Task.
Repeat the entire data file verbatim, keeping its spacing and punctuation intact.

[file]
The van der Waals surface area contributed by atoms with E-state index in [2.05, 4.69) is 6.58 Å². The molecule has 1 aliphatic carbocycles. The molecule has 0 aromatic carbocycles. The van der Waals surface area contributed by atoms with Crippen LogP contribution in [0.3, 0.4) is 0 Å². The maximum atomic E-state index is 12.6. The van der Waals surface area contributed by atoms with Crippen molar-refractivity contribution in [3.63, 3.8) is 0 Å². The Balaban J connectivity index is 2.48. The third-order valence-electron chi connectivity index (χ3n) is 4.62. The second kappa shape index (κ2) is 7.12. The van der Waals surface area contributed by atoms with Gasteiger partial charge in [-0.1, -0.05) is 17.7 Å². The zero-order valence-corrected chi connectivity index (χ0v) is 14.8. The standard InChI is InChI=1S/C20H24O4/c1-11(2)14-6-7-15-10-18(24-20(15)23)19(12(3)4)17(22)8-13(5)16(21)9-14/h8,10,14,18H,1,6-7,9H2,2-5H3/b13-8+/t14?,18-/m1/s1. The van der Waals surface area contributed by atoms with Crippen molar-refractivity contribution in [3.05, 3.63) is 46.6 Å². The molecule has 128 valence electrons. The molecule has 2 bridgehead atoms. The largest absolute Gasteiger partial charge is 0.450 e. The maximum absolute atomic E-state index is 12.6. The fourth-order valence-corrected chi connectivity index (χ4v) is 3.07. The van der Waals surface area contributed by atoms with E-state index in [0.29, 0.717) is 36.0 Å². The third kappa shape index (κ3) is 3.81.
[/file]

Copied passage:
The van der Waals surface area contributed by atoms with E-state index in [2.05, 4.69) is 6.58 Å². The molecule has 1 aliphatic carbocycles. The molecule has 0 aromatic carbocycles. The van der Waals surface area contributed by atoms with Crippen LogP contribution in [0.3, 0.4) is 0 Å². The maximum atomic E-state index is 12.6. The van der Waals surface area contributed by atoms with Crippen molar-refractivity contribution in [3.63, 3.8) is 0 Å². The Balaban J connectivity index is 2.48. The third-order valence-electron chi connectivity index (χ3n) is 4.62. The second kappa shape index (κ2) is 7.12. The van der Waals surface area contributed by atoms with Gasteiger partial charge in [-0.1, -0.05) is 17.7 Å². The zero-order valence-corrected chi connectivity index (χ0v) is 14.8. The standard InChI is InChI=1S/C20H24O4/c1-11(2)14-6-7-15-10-18(24-20(15)23)19(12(3)4)17(22)8-13(5)16(21)9-14/h8,10,14,18H,1,6-7,9H2,2-5H3/b13-8+/t14?,18-/m1/s1. The van der Waals surface area contributed by atoms with Crippen molar-refractivity contribution in [3.05, 3.63) is 46.6 Å². The molecule has 128 valence electrons. The molecule has 2 bridgehead atoms. The largest absolute Gasteiger partial charge is 0.450 e. The maximum absolute atomic E-state index is 12.6. The fourth-order valence-corrected chi connectivity index (χ4v) is 3.07. The van der Waals surface area contributed by atoms with E-state index in [0.29, 0.717) is 36.0 Å². The third kappa shape index (κ3) is 3.81.